Important Advice All First-Time Pet Owners Should Know

Posted on Wednesday 20th June 2018 @ 2:38 PM

Article Courtesy of Jessica Brody


People who grew up with pets may see pet care as simple and unintimidating. However, for someone who has never owned a pet, there is a lot to learn. Thinking of joining the 85 millionU.S. families that own a pet? Do some simple planning and preparations first to make your adoption go as smooth as possible. Just remember, you can't prepare for everything! You'll find that pet ownership is an adventure that’s full of new challenges and rewarding accomplishments.


Learn How Pets Can Help You Cope


Pets have provided companionship to humans for thousands of years. The more we learn about the bond between humans and animals, the clearer it becomes that pet companionship greatly benefits their owners. This is particularly true for people in addiction recovery. Companion animals help people cope with stresses and negative emotions associated with addiction. In fact, most people see their pets as part of their social networks and consider them just as important as other family members in their coping process. Since they're always around, dogs provide continuous, unconditional support. They help banish loneliness, anxiety, sadness and feelings of guilt. Plus, pets that need constant care and attention force people into a structured routine. They also help people practice responsibility and accountability.


Find Out if You’re Ready for a Pet


Getting a pet on a whim is one mistake that a lot of people make. Instead, carefully consider the time and resources that pet ownership requires and confirm that you can provide this. Make sure you're prepared to pay for veterinarian care, toys, food and other supplies. You'll also need enough spare time to play with and train your pet, especially when you first bring them home. Remember, a dog or cat is a long-term commitment and will stay with you for over 10 years.


Do Some Research on Pet Types and Breeds


If you're nervous about a long-term commitment, or you lack proper space and time, you may prefer a hamster, fish, or mouse. If you're set on a dog, make sure you pick the right breed. You’ll have to consider their size, activity level, intelligence, coat length and shedding, and their personality. For example, you may be allergic to certain fur varieties or dogs with long hair. Also, your dog’s activity level must match your own activity level as well as the amount of yard space you have. If you have kids, look for dogs with family-oriented natures.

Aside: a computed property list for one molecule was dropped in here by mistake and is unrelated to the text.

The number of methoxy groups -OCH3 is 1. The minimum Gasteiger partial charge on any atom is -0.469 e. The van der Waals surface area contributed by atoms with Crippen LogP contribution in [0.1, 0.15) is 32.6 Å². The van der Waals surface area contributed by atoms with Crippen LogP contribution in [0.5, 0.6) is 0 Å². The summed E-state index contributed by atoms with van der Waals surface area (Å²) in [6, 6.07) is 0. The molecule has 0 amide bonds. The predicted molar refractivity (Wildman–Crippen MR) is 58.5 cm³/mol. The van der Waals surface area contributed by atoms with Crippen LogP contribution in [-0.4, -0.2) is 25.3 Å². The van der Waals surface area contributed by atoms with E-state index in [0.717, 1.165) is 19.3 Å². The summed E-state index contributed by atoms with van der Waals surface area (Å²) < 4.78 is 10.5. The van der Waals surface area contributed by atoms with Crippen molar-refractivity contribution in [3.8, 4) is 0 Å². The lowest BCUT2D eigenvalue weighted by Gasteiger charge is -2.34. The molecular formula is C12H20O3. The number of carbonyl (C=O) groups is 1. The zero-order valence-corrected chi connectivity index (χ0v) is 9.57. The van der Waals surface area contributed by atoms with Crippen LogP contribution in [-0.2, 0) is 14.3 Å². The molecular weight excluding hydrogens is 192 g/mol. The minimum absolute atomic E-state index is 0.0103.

Make Sure Your Home is Ready to Handle a Pet


For small animals, readying your home may just require setting up a cage. For pets that roam your house freely, such as dogs and cats, you'll have to do some extra work. This Old Houserecommends that you get down on all fours and explore your house. This will let you look for choking, suffocation and electrocution hazards. Make sure pets can't get on countertops or into trashcans. You may even have to latch your cupboards shut if you're getting a cat. More importantly, create a safe, comfortable space for your pet.


Know How to Introduce Your Pet to Your Home and Family


When pets come home for the first time, they can either be excited to meet everyone and explore, or shy and overwhelmed. Take note of how your pet is acting and give them as much space as they need. Rescue dogs can be particularly nervous. You may not want to give your new pet free reign of the house just yet or they may find sneaky places to hide. If you have small children, make it clear to them that the pet is not a toy and teach them how to be gentle.


The most important thing to remember about getting a pet is that you must commit to your animal and accept responsibility for their actions. You're responsible for teaching them good behavior and training them to act appropriately around other people. Plus, being consistent in your training will help your pet develop a solid bond of trust and respect that will last their entire life.


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